Case: “Blind man wins excessive force case against Denver police officer”
Philip White’s case in which he sued two Denver officers is a demonstration of how
excessive use of force is common in the police. According to the case, White had attended an
education conference at Vail. It is reported that White is blind and he was part of a team that had
organized for a workshop on how to improve the education of blind students. After the
conference, he went to board a bus in one of the downtown stations. However, one of the
workers at the station informed White that there was no space. Considerably, in trying to find a
solution to the problem, White disagreed with the workers. After the altercation, the workers
decided to call the police with allegations that White had trespassed. The police arrived and
when White tried to ask for their badges one of the police officers shoved him and in the process
White hit his head on the counter. After looking at the events in the case, the jury found out that
the actions of the police were unnecessary and excessive.
Evidently, the decision of the court to fine the police, in this case, was appropriate since
their actions against White violated civil right laws. Firstly, in the case, White did not show any
intentions of resisting arrest. Commonly, when the police are carrying out an arrest, it is
reasonable for them to use violence if the suspect displays signs of being aggressive. However,
in this situation, White is calm to the police officers. In this case, the second concern is that
before the arrest White was trying to contact the police and see if they could help him.
Considerably, this symbolizes that White was law-abiding and he did not use violence against
the security officers at the bus station.
Sensibly, the behavior of the police officers is a clear demonstration of the use of ‘Color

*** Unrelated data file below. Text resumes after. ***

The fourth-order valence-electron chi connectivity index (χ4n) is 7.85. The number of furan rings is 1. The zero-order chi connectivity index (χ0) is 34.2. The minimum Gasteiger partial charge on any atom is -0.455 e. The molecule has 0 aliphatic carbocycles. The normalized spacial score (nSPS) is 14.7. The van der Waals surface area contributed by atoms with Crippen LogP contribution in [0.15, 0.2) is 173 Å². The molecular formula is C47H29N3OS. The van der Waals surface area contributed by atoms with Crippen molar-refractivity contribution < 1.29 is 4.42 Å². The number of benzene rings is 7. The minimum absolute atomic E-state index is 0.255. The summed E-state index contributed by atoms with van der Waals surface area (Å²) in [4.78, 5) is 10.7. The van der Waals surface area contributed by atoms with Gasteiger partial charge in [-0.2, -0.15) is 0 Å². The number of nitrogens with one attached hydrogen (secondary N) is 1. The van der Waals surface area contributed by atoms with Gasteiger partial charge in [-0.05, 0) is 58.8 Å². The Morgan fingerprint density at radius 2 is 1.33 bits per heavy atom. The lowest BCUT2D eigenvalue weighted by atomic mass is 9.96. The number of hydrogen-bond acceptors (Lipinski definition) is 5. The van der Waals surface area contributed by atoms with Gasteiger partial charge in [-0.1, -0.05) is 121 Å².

Law’ where a law-enforcement officer decides to use his or her powers to mistreat others. In this
situation, the police officers were dealing with an old man. Further, White was blind, and this
means that he had a limited capacity to become aggressive. Although the police are allowed in
some circumstances to apply force, White's age and his physical ability did not warrant such
degree of violence from the police.
Evidently, there have been various cases regarding how the police misuse their powers to
mistreat persons who are cooperative during an arrest. For instance, on December 7, 1995, three
police officers in Mississippi were found culpable for injuring a drunk and unconscious person.
Reasonably, when arresting a person who is aged, drunk, blind or unconscious, the police do not
have to apply force. In the first place, such an individual is vulnerable and as such the police will
find it easy to arrest him or her.
In White's situation, it would be appropriate for a police officer to treat White properly.
As a police officer, I would take time to evaluate the situation and try to handle White
respectably. Considering that White had not damaged any property, the police would have
looked at ways in which to help him get another bus.
OPINION ESSAY 3
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